Allegations of collusion

Insurers frequently suggest or imply that the owner of a building which has burnt down was in collusion with the arsonists. Alternatively it is suggested that one of the owner’s employees colluded with the arsonist (policies often exclude liability for such fires).

However an insurer is required to produce positive proof of such an allegation. It is easy to raise suspicions of collusion when an arsonist has destroyed a building, but proof is an entirely different matter.

A perfect example of this is the recent case of Ward & Sons v Catlin where the judge rejected the insurer’s allegations of collusion. The insurers based their argument on the fact that five motion detectors had been angled upwards.

However the judge concluded that there was a “substantial possibility” that the motion detectors had been left in that position at some stage by service engineers and therefore he held that insurers had not proved their allegations.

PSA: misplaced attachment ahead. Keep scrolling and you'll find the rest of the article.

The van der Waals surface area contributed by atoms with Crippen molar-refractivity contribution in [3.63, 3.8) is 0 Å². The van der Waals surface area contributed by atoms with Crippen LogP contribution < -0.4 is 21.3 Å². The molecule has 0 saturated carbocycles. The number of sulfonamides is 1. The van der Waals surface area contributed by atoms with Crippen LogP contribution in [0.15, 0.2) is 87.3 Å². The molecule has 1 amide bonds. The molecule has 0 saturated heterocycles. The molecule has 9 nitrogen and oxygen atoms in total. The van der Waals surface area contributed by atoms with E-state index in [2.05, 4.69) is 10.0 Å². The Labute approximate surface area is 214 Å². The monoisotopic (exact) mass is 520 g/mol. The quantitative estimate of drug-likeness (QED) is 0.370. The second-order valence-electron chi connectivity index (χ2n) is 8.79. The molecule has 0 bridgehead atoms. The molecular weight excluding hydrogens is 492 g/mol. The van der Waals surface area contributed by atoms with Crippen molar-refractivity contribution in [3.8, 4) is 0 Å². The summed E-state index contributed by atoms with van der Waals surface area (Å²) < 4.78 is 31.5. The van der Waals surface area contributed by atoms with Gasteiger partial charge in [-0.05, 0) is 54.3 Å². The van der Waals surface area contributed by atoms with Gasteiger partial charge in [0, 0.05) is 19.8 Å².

Perhaps one of the most upsetting features of dealing with an insurance company when your premises have been destroyed by an arsonist is that insurers will often suspect that the arson was arranged by you. This allegation is easy to make and impossible to disprove.

However, as this case makes clear it is not your responsibility to disprove the allegation. It is for insurers to prove the allegation.